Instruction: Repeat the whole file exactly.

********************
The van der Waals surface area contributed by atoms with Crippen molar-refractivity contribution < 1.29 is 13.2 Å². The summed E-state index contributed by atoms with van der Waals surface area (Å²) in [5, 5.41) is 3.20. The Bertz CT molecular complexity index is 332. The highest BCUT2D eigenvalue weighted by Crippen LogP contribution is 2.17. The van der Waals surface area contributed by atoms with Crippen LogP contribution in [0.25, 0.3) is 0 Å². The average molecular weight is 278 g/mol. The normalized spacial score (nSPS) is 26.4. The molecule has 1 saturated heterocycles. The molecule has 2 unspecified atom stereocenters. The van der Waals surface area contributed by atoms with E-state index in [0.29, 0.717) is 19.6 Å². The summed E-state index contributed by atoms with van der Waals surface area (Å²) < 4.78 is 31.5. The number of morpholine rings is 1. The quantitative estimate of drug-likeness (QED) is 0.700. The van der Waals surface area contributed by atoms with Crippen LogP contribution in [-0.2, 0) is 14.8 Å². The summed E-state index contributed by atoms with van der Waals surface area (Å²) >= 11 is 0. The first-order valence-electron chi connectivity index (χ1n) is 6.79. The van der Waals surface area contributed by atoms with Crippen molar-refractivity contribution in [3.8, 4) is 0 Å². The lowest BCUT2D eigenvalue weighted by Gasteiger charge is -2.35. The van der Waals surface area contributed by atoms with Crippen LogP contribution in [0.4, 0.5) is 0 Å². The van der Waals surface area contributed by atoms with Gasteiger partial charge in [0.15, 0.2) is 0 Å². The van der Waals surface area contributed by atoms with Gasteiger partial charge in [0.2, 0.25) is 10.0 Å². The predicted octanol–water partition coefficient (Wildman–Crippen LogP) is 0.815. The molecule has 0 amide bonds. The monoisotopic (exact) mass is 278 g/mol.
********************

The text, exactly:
The van der Waals surface area contributed by atoms with Crippen molar-refractivity contribution < 1.29 is 13.2 Å². The summed E-state index contributed by atoms with van der Waals surface area (Å²) in [5, 5.41) is 3.20. The Bertz CT molecular complexity index is 332. The highest BCUT2D eigenvalue weighted by Crippen LogP contribution is 2.17. The van der Waals surface area contributed by atoms with Crippen LogP contribution in [0.25, 0.3) is 0 Å². The average molecular weight is 278 g/mol. The normalized spacial score (nSPS) is 26.4. The molecule has 1 saturated heterocycles. The molecule has 2 unspecified atom stereocenters. The van der Waals surface area contributed by atoms with E-state index in [0.29, 0.717) is 19.6 Å². The summed E-state index contributed by atoms with van der Waals surface area (Å²) < 4.78 is 31.5. The number of morpholine rings is 1. The quantitative estimate of drug-likeness (QED) is 0.700. The van der Waals surface area contributed by atoms with Crippen LogP contribution in [-0.2, 0) is 14.8 Å². The summed E-state index contributed by atoms with van der Waals surface area (Å²) >= 11 is 0. The first-order valence-electron chi connectivity index (χ1n) is 6.79. The van der Waals surface area contributed by atoms with Crippen molar-refractivity contribution in [3.8, 4) is 0 Å². The lowest BCUT2D eigenvalue weighted by Gasteiger charge is -2.35. The van der Waals surface area contributed by atoms with Crippen LogP contribution in [0.4, 0.5) is 0 Å². The van der Waals surface area contributed by atoms with Gasteiger partial charge in [0.15, 0.2) is 0 Å². The van der Waals surface area contributed by atoms with Gasteiger partial charge in [0.2, 0.25) is 10.0 Å². The predicted octanol–water partition coefficient (Wildman–Crippen LogP) is 0.815. The molecule has 0 amide bonds. The monoisotopic (exact) mass is 278 g/mol.